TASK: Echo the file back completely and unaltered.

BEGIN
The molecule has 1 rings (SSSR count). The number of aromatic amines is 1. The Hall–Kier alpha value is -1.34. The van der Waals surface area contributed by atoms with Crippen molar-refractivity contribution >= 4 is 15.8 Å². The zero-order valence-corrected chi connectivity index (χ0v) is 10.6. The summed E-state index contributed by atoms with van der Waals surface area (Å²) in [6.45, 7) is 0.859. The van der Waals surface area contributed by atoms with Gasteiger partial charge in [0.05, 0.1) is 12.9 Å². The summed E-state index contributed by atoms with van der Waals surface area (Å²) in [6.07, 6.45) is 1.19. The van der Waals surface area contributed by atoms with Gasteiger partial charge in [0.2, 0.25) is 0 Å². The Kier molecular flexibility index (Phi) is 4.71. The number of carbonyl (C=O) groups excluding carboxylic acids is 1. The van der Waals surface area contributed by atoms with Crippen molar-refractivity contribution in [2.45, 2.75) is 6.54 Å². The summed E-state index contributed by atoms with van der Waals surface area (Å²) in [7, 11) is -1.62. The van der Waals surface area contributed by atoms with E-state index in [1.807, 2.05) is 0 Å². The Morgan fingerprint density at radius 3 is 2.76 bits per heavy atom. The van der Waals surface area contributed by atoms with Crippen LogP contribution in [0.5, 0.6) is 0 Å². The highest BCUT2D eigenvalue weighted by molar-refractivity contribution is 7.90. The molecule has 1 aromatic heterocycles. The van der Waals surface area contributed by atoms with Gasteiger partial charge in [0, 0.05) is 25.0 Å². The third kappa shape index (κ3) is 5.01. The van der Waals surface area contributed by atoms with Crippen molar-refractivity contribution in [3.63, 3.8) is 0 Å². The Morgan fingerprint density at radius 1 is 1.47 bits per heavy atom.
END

The molecule has 1 rings (SSSR count). The number of aromatic amines is 1. The Hall–Kier alpha value is -1.34. The van der Waals surface area contributed by atoms with Crippen molar-refractivity contribution >= 4 is 15.8 Å². The zero-order valence-corrected chi connectivity index (χ0v) is 10.6. The summed E-state index contributed by atoms with van der Waals surface area (Å²) in [6.45, 7) is 0.859. The van der Waals surface area contributed by atoms with Gasteiger partial charge in [0.05, 0.1) is 12.9 Å². The summed E-state index contributed by atoms with van der Waals surface area (Å²) in [6.07, 6.45) is 1.19. The van der Waals surface area contributed by atoms with Gasteiger partial charge in [0.2, 0.25) is 0 Å². The Kier molecular flexibility index (Phi) is 4.71. The number of carbonyl (C=O) groups excluding carboxylic acids is 1. The van der Waals surface area contributed by atoms with Crippen molar-refractivity contribution in [2.45, 2.75) is 6.54 Å². The summed E-state index contributed by atoms with van der Waals surface area (Å²) in [7, 11) is -1.62. The van der Waals surface area contributed by atoms with E-state index in [1.807, 2.05) is 0 Å². The Morgan fingerprint density at radius 3 is 2.76 bits per heavy atom. The van der Waals surface area contributed by atoms with Crippen LogP contribution in [0.5, 0.6) is 0 Å². The highest BCUT2D eigenvalue weighted by molar-refractivity contribution is 7.90. The molecule has 1 aromatic heterocycles. The van der Waals surface area contributed by atoms with Gasteiger partial charge in [0, 0.05) is 25.0 Å². The third kappa shape index (κ3) is 5.01. The van der Waals surface area contributed by atoms with Crippen molar-refractivity contribution in [3.63, 3.8) is 0 Å². The Morgan fingerprint density at radius 1 is 1.47 bits per heavy atom.